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Opinion

January 25, 2017

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Then and now –­ a difference

Then and now –­ a difference

Side-effect

I chanced upon a meme the other day. It has a smiling picture of our leading human rights defender, lawyer and social critic, Asma Jahangir, and a quote attributed to her. It says that if we could brave the oppression of someone like General Ziaul Haq, how can those with a design to dominate us ever succeed? As happens often on the internet, there is a possibility that she did not say the exact words or her words were paraphrased by an admirer. But knowing her courage and resolve to take on powers that be, she may have actually said this in as many words.

There are two things inherent in this statement. One, that General Ziaul Haq was as bad as it gets when it comes to the Pakistani state and its ruling class. No one can actually match him in curbing dissent and muffling voices; flogging journalists in public; incarcerating and torturing thousands of political workers, trade unionists, writers, poets and journalists; banning political outfits or not allowing social associations to function; changing the whole education system and curricula; and, not only sharply dividing his own people into sects, tribes, ethnicities, but in fact encouraging and equipping them to impose violence on each other.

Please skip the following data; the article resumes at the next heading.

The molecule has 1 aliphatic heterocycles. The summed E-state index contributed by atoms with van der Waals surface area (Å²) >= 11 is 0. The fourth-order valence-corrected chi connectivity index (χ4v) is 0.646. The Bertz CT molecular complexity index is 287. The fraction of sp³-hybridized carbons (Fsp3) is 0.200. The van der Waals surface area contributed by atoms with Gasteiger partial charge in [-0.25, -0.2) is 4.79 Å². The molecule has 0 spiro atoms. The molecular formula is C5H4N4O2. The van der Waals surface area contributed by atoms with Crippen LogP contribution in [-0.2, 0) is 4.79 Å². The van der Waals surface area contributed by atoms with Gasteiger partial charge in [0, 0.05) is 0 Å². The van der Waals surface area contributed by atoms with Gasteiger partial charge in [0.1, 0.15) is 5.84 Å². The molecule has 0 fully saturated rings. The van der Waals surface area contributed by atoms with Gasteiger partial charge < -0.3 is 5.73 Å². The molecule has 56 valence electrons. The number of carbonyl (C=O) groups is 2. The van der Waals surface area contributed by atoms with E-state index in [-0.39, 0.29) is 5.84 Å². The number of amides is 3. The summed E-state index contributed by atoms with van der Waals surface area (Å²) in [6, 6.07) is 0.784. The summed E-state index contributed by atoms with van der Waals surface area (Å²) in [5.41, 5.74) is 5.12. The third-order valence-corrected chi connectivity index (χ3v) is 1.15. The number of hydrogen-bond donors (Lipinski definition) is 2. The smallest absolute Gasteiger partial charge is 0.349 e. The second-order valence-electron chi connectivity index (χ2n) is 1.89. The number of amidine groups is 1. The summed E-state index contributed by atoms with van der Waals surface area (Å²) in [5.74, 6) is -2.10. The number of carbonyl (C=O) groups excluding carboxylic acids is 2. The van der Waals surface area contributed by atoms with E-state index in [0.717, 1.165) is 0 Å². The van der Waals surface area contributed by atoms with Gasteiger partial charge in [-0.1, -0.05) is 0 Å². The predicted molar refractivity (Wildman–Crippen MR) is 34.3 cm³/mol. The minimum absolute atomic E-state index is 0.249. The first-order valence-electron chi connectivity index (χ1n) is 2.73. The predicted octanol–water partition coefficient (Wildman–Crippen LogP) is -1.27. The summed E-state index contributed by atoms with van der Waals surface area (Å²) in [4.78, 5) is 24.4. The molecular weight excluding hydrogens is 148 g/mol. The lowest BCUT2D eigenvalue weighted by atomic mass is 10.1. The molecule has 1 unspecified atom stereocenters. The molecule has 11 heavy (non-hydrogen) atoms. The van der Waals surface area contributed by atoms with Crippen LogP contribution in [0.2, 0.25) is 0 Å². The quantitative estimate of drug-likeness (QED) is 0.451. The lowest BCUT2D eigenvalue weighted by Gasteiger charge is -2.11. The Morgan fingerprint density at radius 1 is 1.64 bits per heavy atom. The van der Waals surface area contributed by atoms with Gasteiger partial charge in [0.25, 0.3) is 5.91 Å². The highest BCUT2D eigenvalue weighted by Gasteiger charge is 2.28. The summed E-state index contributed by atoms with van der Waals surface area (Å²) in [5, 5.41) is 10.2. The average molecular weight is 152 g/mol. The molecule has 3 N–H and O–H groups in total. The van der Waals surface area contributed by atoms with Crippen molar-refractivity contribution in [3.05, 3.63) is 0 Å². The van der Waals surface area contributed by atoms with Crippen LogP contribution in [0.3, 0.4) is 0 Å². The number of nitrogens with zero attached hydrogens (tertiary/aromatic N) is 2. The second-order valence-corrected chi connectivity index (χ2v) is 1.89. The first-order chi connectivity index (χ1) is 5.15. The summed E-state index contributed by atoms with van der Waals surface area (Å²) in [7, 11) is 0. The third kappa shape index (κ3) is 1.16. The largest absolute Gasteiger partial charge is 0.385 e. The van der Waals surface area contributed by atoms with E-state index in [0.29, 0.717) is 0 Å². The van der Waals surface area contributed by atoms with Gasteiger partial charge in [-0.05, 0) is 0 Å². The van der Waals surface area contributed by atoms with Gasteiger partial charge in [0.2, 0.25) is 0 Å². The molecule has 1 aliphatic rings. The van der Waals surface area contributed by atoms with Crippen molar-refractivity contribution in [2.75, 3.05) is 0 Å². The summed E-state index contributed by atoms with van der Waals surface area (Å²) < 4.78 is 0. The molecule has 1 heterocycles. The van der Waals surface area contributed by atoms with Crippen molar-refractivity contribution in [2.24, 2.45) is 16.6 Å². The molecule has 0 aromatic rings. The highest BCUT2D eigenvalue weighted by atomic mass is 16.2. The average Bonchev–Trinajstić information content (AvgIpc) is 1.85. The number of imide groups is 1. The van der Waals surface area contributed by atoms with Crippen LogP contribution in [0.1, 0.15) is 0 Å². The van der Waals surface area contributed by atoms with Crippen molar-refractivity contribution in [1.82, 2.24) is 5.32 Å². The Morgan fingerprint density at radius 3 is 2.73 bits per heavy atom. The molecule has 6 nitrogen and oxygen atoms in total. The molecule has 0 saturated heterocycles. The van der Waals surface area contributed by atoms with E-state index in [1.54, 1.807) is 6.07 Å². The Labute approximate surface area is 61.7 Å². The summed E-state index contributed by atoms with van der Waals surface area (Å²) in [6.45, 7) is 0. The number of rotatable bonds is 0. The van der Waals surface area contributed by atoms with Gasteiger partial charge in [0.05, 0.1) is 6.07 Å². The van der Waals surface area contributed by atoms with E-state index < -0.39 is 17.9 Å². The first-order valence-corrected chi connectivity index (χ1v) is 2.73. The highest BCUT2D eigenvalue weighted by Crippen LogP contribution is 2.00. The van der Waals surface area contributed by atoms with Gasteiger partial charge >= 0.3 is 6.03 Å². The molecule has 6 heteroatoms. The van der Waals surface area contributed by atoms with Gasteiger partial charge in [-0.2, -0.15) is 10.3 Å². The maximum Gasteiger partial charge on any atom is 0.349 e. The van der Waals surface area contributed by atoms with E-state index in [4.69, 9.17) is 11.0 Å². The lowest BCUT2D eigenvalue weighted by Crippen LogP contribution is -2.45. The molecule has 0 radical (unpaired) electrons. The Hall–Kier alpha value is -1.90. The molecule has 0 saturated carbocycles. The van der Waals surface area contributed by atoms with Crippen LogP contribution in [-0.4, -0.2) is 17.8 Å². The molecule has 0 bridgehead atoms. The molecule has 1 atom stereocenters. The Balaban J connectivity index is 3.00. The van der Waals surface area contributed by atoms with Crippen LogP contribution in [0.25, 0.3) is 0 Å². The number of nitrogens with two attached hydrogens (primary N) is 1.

The other thing inherent in the statement attributed to Asma is the celebration of a resilient struggle that Pakistanis put up in the face of oppression. To safeguard their civil and political rights, they did not refrain from challenging the worst dictator who has ruled this country. This means that people will never give up and continue their fight to subvert the ambition of powerful individuals and state institutions operating in the name of national interest.

The background to this statement, most probably, are the curbs imposed incrementally over the past few years on the freedom of speech of political leaders and critical but non-violent individuals of society while allowing bigots to continue to spew venom against the state and its citizens. We have also witnessed the unfortunate disappearances of bloggers and social media activists in recent weeks and that of political workers over the past many years.

Like many others, I would like to believe that Asma is right. The reason is simple: those who have had contact with some form of political work or social activism, ever in their lives, are able to develop a certain attitude towards life to preserve their optimism. They recount the small successes made in the struggle for justice, equality and realisation of human rights in their own countries. They find examples in history where people prevailed over their oppressors, revolutions were successfully brought about by underdogs and reforms were introduced and benefitted the people. They find alibis to remain satisfied with their existence and struggle to a large extent, if not entirely.

I also believe that General Ziaul Haq’s rule was the worst dictatorship we have experienced as Pakistanis. From using our own country and the soil of Afghanistan as fodder for the American cannons to fight the last physical battle of the cold war to hanging an elected prime minister to dismantling all institutions of democracy and governance to creating a hypocritical and violent society, it will be hard for any single ruler or an institution, military or civil, to be able to emulate him. After General Ziaul Haq and what he has brought upon our nation, it will be difficult to dig any deeper into the abyss.